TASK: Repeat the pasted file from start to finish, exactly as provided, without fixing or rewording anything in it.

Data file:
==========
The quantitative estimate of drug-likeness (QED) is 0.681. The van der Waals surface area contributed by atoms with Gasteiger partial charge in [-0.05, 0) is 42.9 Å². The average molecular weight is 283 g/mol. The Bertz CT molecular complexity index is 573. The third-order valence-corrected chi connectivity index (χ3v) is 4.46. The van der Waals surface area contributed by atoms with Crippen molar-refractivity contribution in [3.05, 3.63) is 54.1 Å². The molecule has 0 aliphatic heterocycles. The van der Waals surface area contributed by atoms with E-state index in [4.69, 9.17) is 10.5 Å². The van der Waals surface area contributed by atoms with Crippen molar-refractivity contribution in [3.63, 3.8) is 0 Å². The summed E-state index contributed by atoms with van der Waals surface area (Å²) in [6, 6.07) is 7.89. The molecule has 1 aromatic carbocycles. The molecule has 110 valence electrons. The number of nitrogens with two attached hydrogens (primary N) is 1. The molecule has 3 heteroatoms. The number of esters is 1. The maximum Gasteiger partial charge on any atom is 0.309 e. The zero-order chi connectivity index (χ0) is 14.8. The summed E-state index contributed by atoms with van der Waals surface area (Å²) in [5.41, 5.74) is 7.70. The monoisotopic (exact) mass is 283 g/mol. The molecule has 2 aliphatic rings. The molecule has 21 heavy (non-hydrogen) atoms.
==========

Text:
The quantitative estimate of drug-likeness (QED) is 0.681. The van der Waals surface area contributed by atoms with Gasteiger partial charge in [-0.05, 0) is 42.9 Å². The average molecular weight is 283 g/mol. The Bertz CT molecular complexity index is 573. The third-order valence-corrected chi connectivity index (χ3v) is 4.46. The van der Waals surface area contributed by atoms with Crippen molar-refractivity contribution in [3.05, 3.63) is 54.1 Å². The molecule has 0 aliphatic heterocycles. The van der Waals surface area contributed by atoms with E-state index in [4.69, 9.17) is 10.5 Å². The van der Waals surface area contributed by atoms with Crippen molar-refractivity contribution in [3.63, 3.8) is 0 Å². The summed E-state index contributed by atoms with van der Waals surface area (Å²) in [6, 6.07) is 7.89. The molecule has 1 aromatic carbocycles. The molecule has 110 valence electrons. The number of nitrogens with two attached hydrogens (primary N) is 1. The molecule has 3 heteroatoms. The number of esters is 1. The maximum Gasteiger partial charge on any atom is 0.309 e. The zero-order chi connectivity index (χ0) is 14.8. The summed E-state index contributed by atoms with van der Waals surface area (Å²) in [5.41, 5.74) is 7.70. The monoisotopic (exact) mass is 283 g/mol. The molecule has 2 aliphatic rings. The molecule has 21 heavy (non-hydrogen) atoms.